Our 9-year-old son, Rylan, is outgoing and usually makes friends easily. This year, however, he had a completely new group of classmates. When he expressed concerns about the new class starting, I reassured him he would make friends quickly. But at the end of the first day of school, with shoulders slumped, he said, “I was there for seven whole hours and didn’t make one friend.”
In my attempts to be reassuring, I had raised his expectations. Soon after, a family friend offered greater wisdom. She encouraged my son to be patient, spending time to observe other children to decide which friendships he really wanted to pursue.
It’s easy to forget that even the most outgoing tweens can have apprehensions when facing new social situations. How can we help our children become comfortable socially?
Acknowledge their challenge
Tweens need reassurance that feeling anxious or awkward is common. Reinforce this by sharing examples of surprisingly awkward people. For instance, when strangers recognized Albert Einstein, he would often say, “Oh yes, people do tell me I look like him,” and then he’d rush away. Also be willing to share your own stories about handling uncomfortable moments, especially humorous ones.
As a family, try discussing these questions together:
- What makes it difficult to talk to new people?
- When have you felt nervous about a situation?
- How did you get over it enough to eventually feel comfortable in that situation?
- What experiences would you have missed if you hadn’t taken a risk?
Talking about anxieties in a relaxed, open way invites further discussion. It is also a first step toward making progress in these areas.
Create a plan
Initiating conversation is challenging with any new situation. If your tween is willing, role-play a few scenarios she will likely encounter. Practice safe questions to kick-start a conversation, such as, “Which sports do you like?” or “What’s your favorite movie?”
Even the most reluctant tween comes to life when he talks about a topic that interests him. Brainstorm together a few “hooks” that suit his interests and personality. These could include sharing jokes or performing a simple magic trick. Also encourage him to look for opportunities to help others, such as by holding open a door or lending supplies. Friendships can definitely be launched over silly jokes, disappearing coins and borrowed pens.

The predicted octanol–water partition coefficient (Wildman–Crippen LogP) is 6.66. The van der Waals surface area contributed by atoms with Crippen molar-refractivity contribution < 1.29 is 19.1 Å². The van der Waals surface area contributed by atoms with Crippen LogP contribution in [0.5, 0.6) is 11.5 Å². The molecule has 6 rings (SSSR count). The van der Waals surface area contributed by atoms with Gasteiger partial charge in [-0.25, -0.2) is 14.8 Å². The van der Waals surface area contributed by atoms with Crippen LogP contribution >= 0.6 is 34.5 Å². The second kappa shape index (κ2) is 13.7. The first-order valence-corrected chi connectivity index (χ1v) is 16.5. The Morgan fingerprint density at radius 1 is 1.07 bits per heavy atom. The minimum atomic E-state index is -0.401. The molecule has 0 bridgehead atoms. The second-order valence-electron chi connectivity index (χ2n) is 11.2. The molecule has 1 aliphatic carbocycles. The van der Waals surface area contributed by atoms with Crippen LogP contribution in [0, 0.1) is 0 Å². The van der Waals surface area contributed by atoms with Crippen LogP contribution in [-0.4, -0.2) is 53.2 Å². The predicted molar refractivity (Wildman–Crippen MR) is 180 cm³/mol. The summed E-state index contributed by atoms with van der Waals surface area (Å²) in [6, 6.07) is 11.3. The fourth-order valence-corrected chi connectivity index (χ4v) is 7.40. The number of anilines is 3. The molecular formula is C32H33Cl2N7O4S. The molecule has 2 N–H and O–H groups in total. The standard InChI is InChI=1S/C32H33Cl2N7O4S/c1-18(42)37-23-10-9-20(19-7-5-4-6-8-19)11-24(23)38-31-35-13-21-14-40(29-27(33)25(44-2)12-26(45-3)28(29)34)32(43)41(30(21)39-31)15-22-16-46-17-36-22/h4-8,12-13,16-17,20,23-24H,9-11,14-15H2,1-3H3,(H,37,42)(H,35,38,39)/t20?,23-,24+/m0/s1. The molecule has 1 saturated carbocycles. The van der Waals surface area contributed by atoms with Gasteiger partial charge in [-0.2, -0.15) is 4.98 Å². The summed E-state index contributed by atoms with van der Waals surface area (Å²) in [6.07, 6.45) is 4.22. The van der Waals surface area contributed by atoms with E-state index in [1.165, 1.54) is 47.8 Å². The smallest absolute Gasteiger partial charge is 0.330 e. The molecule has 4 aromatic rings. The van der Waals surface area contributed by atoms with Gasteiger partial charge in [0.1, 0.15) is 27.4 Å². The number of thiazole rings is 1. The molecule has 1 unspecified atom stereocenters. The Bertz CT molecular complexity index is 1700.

Lunch hours and recess, with wide-open schoolyards and a sea of new faces, are especially intimidating. Encourage your tween to invite others to join an activity as a low-key way to connect. Have her pack a few items in advance — a soccer ball, long skipping rope or card game — to make her feel more prepared and calm.
If your tween feels quite uncomfortable in new situations, be intentional about providing growth opportunities. Nudge her to explore areas she is interested in. Perhaps a photography club, working with animals or volunteering at the library. Support new endeavors by researching opportunities, purchasing supplies and chauffeuring.
Make your home a welcoming place where other children enjoy spending time. Prepare for friends’ visits with activities that will help everyone relax, such as baking together or a having a game already set up.
My friend Sarah was a proactive mom who helped her daughter handle significant social anxiety. She regularly invited our family to their house, where her daughter felt most comfortable. As moms, Sarah and I initially facilitated activities and conversation, and over time we became much less involved in planning the time together. These visits became highlights for all of us, and our children gradually became close, comfortable friends.
Expand their perspective
Being convinced that everyone is watching can make kids feel awkward and uncomfortable. Reassure your child that most tweens are so focused on themselves that they aren’t even paying attention to what others are doing or not doing. This can help alleviate the feeling that he or she is in the spotlight.
Also, help your tween shift his focus to others and watch his empathy and social confidence improve. A few years ago I wanted to help my boys be considerate of children who struggle socially. I encouraged them to invite someone who was often left out to visit our home. My most tentative son, Liam, surprised me by taking up this challenge. We practiced how to extend an invitation over the phone, and the two had a nice time together. By stepping out of his comfort zone, Liam grew deeper in his friendship with this boy, while honing his own social skills and confidence.
My eldest son recently said he wanted to talk to his friend before going to bed, so I passed him the phone. Looking perplexed, he reached for his iPad and said, “Mom, I didn’t mean I wanted to talk with my mouth.”
These moments remind me of technology’s role in our tweens’ connections. This generation may debate that they are socially savvy because of their number of tweets, hits and likes. Yet interacting online is not the same as socializing in person. In their book The Digital Invasion, Dr. Archibald Hart and Dr. Sylvia Hart Frejd caution that “the more we come to depend on the social connectedness offered by our digital world, the more intentional we must be in creating and sustaining real connectedness.”
To this end, whenever my tweens invite friends over, I ask everyone to park his or her devices so they can spend quality time together. Although this may receive protests at first, it is a boundary worth enforcing. Otherwise it’s too easy to default to staring at screens. Taking a pause from technology — phones, screen time, gaming — allows tweens to make eye contact, carry on conversations and negotiate what to do next, all of which are critical skills when developing socially.